Lori Henriksen

author of The Winter Loon


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The Threat of War

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The threat of war wasn’t much on the minds of America during the early 1930s. Dealing with the economic and social issues of the Great Depression occupied most people’s time.

After World War I, during the 1920s and 1930s, the U.S., weary of war, moved toward isolationism, described as the avoidance of political and military commitments to our alliances with foreign powers, particularly those of Europe.

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A powerful force in isolationism was the peace movement that attracted women who had won the right to vote in 1920.

The destructive forces of WWI and the hardships of women’s lives during wartime further strengthened women against the U.S. getting involved in overseas conflict. However, toward the end of the 1930s, even though unemployment was still high, the social reforms of FDR’s New Deal raised the hope of many men and women that the crisis had passed.

People in America began to take notice of the rise in fascism overseas, Hitler’s takeover of Germany, and Mussolini in Italy. In addition, the aggressiveness of Japan got the attention of the U.S. population. All of this, plus learning that Hitler’s intent was to conquer the world scared people into moving away from isolation. Debates raged around the country until on a peaceful Sunday morning at 7:55 Honolulu time, December 7, 1941, Japan bombed Pearl Harbor. On December 8, President Roosevelt went before Congress to declare war against Japan and enter World War II.

Suddenly, the women who for the last decade had worked for 50% less than a man at menial jobs became the workforce as the men went off to war.

Women found out how strong they could be.

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How important they could be.

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How they could do the same jobs as a man.

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My mother working in Chrysler Corporation factory during War years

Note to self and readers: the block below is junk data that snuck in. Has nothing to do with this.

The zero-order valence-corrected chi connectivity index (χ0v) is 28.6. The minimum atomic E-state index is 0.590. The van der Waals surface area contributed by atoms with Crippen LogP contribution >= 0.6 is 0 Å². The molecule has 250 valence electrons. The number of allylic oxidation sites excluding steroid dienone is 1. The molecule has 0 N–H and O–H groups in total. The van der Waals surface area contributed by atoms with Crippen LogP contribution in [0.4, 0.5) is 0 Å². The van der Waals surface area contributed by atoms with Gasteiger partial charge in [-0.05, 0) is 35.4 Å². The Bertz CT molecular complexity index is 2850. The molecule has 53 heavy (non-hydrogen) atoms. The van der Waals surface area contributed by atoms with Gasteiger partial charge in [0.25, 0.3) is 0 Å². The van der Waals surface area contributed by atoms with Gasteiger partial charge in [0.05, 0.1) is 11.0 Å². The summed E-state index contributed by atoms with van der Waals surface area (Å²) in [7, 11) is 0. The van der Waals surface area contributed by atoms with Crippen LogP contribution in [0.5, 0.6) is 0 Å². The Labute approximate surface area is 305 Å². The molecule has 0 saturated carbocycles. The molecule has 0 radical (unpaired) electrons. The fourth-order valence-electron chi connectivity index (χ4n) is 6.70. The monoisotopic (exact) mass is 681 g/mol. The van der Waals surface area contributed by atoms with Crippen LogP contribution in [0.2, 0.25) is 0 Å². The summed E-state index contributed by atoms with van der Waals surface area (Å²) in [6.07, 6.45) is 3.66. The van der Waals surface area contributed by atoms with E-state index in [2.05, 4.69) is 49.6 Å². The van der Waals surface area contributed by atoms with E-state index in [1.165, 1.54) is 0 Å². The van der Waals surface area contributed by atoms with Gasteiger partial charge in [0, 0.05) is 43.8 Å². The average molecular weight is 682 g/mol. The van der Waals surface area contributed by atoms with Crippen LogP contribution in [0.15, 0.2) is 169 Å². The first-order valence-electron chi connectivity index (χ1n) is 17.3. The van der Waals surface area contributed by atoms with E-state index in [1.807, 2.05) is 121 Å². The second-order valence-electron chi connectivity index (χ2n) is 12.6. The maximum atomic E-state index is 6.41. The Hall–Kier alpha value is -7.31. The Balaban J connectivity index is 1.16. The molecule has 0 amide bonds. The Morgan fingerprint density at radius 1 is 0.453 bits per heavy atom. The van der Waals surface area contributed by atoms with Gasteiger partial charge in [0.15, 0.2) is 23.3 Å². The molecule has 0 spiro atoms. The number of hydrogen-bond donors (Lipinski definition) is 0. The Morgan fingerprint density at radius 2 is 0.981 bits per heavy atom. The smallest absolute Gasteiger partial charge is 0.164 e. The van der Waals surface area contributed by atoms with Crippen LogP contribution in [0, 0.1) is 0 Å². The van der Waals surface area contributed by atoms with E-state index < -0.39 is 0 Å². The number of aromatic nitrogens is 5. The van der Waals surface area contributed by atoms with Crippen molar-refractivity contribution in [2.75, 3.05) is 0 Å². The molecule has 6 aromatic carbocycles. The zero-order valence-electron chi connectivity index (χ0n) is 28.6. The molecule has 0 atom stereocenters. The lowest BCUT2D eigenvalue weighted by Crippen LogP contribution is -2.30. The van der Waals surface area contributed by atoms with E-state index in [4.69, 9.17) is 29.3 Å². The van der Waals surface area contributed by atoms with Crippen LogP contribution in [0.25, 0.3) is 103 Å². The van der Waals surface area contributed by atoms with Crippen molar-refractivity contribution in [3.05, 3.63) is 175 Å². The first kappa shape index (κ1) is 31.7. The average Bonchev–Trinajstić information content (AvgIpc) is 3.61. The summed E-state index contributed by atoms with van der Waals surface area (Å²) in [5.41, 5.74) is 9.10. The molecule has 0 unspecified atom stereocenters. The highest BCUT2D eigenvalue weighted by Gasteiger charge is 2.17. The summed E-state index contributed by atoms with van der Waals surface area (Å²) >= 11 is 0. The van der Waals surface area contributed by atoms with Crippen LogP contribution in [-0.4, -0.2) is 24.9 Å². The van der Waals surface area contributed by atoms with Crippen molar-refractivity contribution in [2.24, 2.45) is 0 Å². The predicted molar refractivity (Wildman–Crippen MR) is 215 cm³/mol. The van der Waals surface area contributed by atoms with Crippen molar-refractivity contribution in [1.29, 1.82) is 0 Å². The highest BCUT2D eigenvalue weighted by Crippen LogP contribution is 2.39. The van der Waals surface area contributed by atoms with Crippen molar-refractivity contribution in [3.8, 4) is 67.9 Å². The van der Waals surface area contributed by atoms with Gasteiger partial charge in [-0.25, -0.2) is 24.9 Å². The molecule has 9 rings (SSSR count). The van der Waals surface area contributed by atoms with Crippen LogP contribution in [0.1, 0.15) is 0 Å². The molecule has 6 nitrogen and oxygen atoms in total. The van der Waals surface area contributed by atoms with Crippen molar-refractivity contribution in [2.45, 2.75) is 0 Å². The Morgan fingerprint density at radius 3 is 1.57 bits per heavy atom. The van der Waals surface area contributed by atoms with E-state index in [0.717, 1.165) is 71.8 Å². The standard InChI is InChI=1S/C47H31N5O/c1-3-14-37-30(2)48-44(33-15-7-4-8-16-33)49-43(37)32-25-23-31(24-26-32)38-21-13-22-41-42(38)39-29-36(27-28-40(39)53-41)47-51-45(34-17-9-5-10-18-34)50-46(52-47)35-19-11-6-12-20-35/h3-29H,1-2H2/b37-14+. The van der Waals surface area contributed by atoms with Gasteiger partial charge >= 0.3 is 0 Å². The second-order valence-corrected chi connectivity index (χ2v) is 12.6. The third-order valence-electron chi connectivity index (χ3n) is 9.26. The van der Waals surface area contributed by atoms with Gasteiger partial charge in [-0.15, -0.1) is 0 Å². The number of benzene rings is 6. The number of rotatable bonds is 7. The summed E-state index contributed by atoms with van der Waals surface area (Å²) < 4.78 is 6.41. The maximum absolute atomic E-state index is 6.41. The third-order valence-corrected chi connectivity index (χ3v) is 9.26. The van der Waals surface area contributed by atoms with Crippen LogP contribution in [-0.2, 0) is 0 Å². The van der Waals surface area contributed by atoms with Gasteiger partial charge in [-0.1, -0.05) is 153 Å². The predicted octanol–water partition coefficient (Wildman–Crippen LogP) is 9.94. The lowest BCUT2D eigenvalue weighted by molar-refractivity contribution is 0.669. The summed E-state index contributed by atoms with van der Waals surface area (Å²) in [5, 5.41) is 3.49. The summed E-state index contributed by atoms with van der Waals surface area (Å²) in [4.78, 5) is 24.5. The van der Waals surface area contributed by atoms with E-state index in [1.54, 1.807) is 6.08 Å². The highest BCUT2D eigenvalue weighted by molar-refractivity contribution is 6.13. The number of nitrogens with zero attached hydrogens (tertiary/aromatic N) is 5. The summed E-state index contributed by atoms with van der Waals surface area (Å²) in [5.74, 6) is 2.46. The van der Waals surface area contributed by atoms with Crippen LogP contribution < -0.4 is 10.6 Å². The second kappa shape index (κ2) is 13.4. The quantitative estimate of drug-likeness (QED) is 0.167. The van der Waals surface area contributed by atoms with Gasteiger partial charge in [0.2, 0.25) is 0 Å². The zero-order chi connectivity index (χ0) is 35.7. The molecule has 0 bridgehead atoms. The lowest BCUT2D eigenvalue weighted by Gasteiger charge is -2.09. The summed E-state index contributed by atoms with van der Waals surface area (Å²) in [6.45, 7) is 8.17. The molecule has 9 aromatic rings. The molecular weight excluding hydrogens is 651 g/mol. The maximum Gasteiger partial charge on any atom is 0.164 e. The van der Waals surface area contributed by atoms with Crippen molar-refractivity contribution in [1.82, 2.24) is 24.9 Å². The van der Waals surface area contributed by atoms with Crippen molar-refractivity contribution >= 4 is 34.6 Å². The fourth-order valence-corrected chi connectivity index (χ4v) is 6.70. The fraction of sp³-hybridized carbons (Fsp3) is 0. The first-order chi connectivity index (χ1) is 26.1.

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Smoking

In The Winter Loon, all the cowgirls roll their own smokes. Rollie theaches Ruth the technique, and Ruth takes up smoking right away, splurging on cheap loose tobacco and rolling papers. Back home, Ruth stops smoking to save money until she meets Gisela who offers her a Pall Mall from the red and white package.

No wonder women in the 1930s were hooked on cigarettes.

Cigarettes were chic:

 

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Cigarettes were sexually alluring:

 

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Cigarettes were healthy and good for you:

 

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Here are some interesting facts from an American Public Health Association article: The Physician in U.S. cigarette advertising 1930-1953.

During the 1920s, the first medical reports linking smoking to cancer appeared. Many newspaper editors refused to publish rather than offend tobacco companies and lose advertising dollars.

Advertising slogans in the 1930s promoted the advantages of smoking. A Luckies campaign extolled the virtues of staying slim – “Reach for a Lucky instead of a sweet.” Another Luckies ad suggested: 20,679 physicians say Luckies are less irritating.

Phillip Morris jumped on the bandwagon in 1937, taking an ad in The Saturday Evening Post that said, “According to a group of doctors . . . when smokers changed to Phillip Morris, every case of irritation cleared completely and definitely improved.

Advertisements appeared in medical journals for the first time in the 1930s–tobacco companies’ effort to develop a symbiotic relationship with physicians.

It wasn’t until the 1950s and 60s that major medical reports confirmed smoking causes serious disease.


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Rodeo

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Rodeo athletes from the 1920s and 1930s were talented and tough. One woman who changed the landscape of rodeo is Bonnie McCarroll. She was from southern Idaho and won many bronc riding contests, including Cheyenne, Madison Square Garden and Wembley, England.

McCarroll wasn’t competing at Pendleton the day she was killed, September 19, 1929. She was thirty-four years old, giving her last performance  as an exhibition before retirement. The organizers assigned a bronc named Black Cat for her to ride. According to a description from the National Cowboy and Western Heritage Museum, Black Cat fell and went into a forward somersault. He recovered and began to buck, but McCarroll was riding hobbled and her left foot caught in the stirrups.

Riding hobbled means tying the stirrups together beneath the horse. It was considered an easier, but more dangerous method than riding slick with stirrups loose. The Pendleton roundup required that women ride hobbled even though McCarroll preferred to ride slick. The rest is history and documented in the film by Steve Wurstas called From Cheyenne to Pendleton: The Rise and Fall of the Rodeo Cowgirl. Here’s a trailer. The film is on DVD and available from libraries

 

 


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Queer

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This post is a short and incomplete history of the word Queer. (Becoming Visible, An Illustrated History of Lesbian and Gay Life In Twentieth-Century America; Molly McGarry and Fred Wasserman gives an in-depth history through the 1990s.)